1. Two sequels, in the third category, that come to mind are obvious ones: Spider-Man 2, the single greatest film about being a superhero and The Dark Knight, the single greatest film based on comic books (or graphic novels, for those thinking that they’re being PC).

    I can only hope that Robert Rodriguez takes control over the second and third Sin City films because his original film is the single greatest comic book adaptation. :O)

  2. The Road Warrior is superior to the original Mad Max.

    Even numbered Star Trek films are generally superior to the odd numbered ones that precede them.

    • Absolutely spot on correct 100%! But there’s an exception to Star Trek: Nemesis (which sucks) and the latest Star Trek film is odd-numbered so that’s probably why I greatly disliked it. :O)

  3. Toy Story 2 is the best of the series (but they’re all great films).

    The Empire Strikes Back is better than Star Wars because of Brackett and Kasdan’s script. People tell me the prequels got better as they went along, but I wouldn’t know since I refused to go back after Phantom Menace.

    For a less familiar category 1 series: Johnnie To’s Election 2 is an even finer film than Election (aka Triad Election), which was a tough act to follow.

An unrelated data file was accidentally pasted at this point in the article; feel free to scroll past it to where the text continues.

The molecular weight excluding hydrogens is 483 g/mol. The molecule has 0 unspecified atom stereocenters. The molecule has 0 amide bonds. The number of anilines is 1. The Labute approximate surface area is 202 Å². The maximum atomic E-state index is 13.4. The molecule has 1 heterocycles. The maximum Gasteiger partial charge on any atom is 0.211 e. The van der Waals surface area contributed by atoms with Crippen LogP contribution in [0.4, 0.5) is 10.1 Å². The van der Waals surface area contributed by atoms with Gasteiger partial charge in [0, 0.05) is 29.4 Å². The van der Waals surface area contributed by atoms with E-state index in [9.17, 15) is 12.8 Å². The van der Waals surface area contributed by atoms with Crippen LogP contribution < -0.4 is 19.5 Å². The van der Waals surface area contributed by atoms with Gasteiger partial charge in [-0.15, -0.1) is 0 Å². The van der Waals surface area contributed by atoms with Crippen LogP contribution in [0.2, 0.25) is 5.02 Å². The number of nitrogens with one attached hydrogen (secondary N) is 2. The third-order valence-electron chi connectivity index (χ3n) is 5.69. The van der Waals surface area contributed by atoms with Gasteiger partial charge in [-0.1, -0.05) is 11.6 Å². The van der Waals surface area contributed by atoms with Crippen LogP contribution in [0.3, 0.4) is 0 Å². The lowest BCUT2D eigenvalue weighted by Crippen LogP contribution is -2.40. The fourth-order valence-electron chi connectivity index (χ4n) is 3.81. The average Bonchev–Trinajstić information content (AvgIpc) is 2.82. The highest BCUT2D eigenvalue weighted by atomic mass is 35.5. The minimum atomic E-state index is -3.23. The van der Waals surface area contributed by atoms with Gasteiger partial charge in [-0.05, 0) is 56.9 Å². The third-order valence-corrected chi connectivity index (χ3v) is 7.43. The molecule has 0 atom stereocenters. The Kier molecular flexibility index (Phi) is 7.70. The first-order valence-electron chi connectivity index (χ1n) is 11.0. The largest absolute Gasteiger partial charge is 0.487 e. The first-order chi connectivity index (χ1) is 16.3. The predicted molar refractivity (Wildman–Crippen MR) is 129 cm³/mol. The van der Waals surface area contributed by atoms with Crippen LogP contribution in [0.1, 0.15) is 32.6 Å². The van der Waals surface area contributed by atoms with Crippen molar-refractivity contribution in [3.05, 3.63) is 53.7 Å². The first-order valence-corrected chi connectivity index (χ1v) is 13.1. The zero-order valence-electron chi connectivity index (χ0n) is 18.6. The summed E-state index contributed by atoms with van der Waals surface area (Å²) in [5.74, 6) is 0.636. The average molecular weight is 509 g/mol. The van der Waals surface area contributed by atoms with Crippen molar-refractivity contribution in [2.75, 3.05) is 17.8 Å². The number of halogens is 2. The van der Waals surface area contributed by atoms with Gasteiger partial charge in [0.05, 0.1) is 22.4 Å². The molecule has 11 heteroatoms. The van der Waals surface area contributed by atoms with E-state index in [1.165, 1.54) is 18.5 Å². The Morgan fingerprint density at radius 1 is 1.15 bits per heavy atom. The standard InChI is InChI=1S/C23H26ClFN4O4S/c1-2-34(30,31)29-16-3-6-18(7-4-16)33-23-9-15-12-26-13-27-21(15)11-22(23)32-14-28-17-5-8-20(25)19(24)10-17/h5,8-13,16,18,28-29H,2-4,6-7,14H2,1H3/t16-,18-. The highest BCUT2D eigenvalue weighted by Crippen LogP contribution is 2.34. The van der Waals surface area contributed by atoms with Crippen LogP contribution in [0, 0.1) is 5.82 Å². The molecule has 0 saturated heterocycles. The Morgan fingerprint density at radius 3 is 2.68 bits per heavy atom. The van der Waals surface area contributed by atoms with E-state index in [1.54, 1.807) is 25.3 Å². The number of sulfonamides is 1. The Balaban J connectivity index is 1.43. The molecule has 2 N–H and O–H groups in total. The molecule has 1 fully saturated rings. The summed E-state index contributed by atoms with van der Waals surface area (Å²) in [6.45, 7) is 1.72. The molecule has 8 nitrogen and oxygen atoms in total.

• Actually, Election 2 is known as Triad Election because own both of the films and Helen’s right, the first film is fantastic and the second being is even better.

      As for Toy Story, I hadn’t watched the first or second films since they came out and so I sat down a few months back, just before I watched the 3rd film in the theatres, and watched the first and second films back to back. I like the first one the most because even though Toy Story is the first good trilogy in… ever! the first is still my fave because of the realization of being toy that Buzz goes through. I think that it’s more powerful a story than Woody leaving the pack to become a collector’s item. But that’s just me.